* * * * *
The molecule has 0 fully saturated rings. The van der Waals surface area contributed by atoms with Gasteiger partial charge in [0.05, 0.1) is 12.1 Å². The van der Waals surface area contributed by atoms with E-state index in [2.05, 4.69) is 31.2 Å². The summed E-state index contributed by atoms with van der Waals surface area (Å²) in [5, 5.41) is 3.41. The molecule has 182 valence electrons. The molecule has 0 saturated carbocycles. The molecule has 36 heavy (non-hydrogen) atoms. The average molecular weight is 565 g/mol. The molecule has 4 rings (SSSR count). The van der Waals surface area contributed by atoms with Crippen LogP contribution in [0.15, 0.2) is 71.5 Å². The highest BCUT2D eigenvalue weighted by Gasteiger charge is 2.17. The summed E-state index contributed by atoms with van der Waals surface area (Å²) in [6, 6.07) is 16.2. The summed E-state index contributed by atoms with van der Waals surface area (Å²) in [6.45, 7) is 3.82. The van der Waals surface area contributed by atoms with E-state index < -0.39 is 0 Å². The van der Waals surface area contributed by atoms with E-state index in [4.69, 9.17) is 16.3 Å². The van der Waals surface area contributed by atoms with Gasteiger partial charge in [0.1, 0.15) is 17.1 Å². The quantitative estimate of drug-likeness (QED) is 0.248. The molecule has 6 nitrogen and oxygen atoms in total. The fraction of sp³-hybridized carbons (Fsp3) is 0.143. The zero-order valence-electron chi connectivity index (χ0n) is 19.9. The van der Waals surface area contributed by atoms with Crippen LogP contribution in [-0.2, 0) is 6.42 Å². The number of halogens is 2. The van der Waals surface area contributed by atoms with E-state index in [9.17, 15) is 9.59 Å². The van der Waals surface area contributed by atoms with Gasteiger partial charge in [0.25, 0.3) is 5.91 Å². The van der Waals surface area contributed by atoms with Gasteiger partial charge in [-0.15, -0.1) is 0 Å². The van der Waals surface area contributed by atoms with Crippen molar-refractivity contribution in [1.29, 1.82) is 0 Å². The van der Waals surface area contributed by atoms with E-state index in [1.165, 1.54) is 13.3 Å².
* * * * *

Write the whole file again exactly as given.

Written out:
The molecule has 0 fully saturated rings. The van der Waals surface area contributed by atoms with Gasteiger partial charge in [0.05, 0.1) is 12.1 Å². The van der Waals surface area contributed by atoms with E-state index in [2.05, 4.69) is 31.2 Å². The summed E-state index contributed by atoms with van der Waals surface area (Å²) in [5, 5.41) is 3.41. The molecule has 182 valence electrons. The molecule has 0 saturated carbocycles. The molecule has 36 heavy (non-hydrogen) atoms. The average molecular weight is 565 g/mol. The molecule has 4 rings (SSSR count). The van der Waals surface area contributed by atoms with Crippen LogP contribution in [0.15, 0.2) is 71.5 Å². The highest BCUT2D eigenvalue weighted by Gasteiger charge is 2.17. The summed E-state index contributed by atoms with van der Waals surface area (Å²) in [6, 6.07) is 16.2. The summed E-state index contributed by atoms with van der Waals surface area (Å²) in [6.45, 7) is 3.82. The van der Waals surface area contributed by atoms with E-state index < -0.39 is 0 Å². The van der Waals surface area contributed by atoms with E-state index in [4.69, 9.17) is 16.3 Å². The van der Waals surface area contributed by atoms with Gasteiger partial charge in [0.1, 0.15) is 17.1 Å². The quantitative estimate of drug-likeness (QED) is 0.248. The molecule has 6 nitrogen and oxygen atoms in total. The fraction of sp³-hybridized carbons (Fsp3) is 0.143. The zero-order valence-electron chi connectivity index (χ0n) is 19.9. The van der Waals surface area contributed by atoms with Crippen LogP contribution in [-0.2, 0) is 6.42 Å². The number of halogens is 2. The van der Waals surface area contributed by atoms with E-state index in [9.17, 15) is 9.59 Å². The van der Waals surface area contributed by atoms with Gasteiger partial charge in [0.25, 0.3) is 5.91 Å². The van der Waals surface area contributed by atoms with Gasteiger partial charge in [-0.15, -0.1) is 0 Å². The van der Waals surface area contributed by atoms with Crippen molar-refractivity contribution in [1.29, 1.82) is 0 Å². The van der Waals surface area contributed by atoms with E-state index in [1.165, 1.54) is 13.3 Å².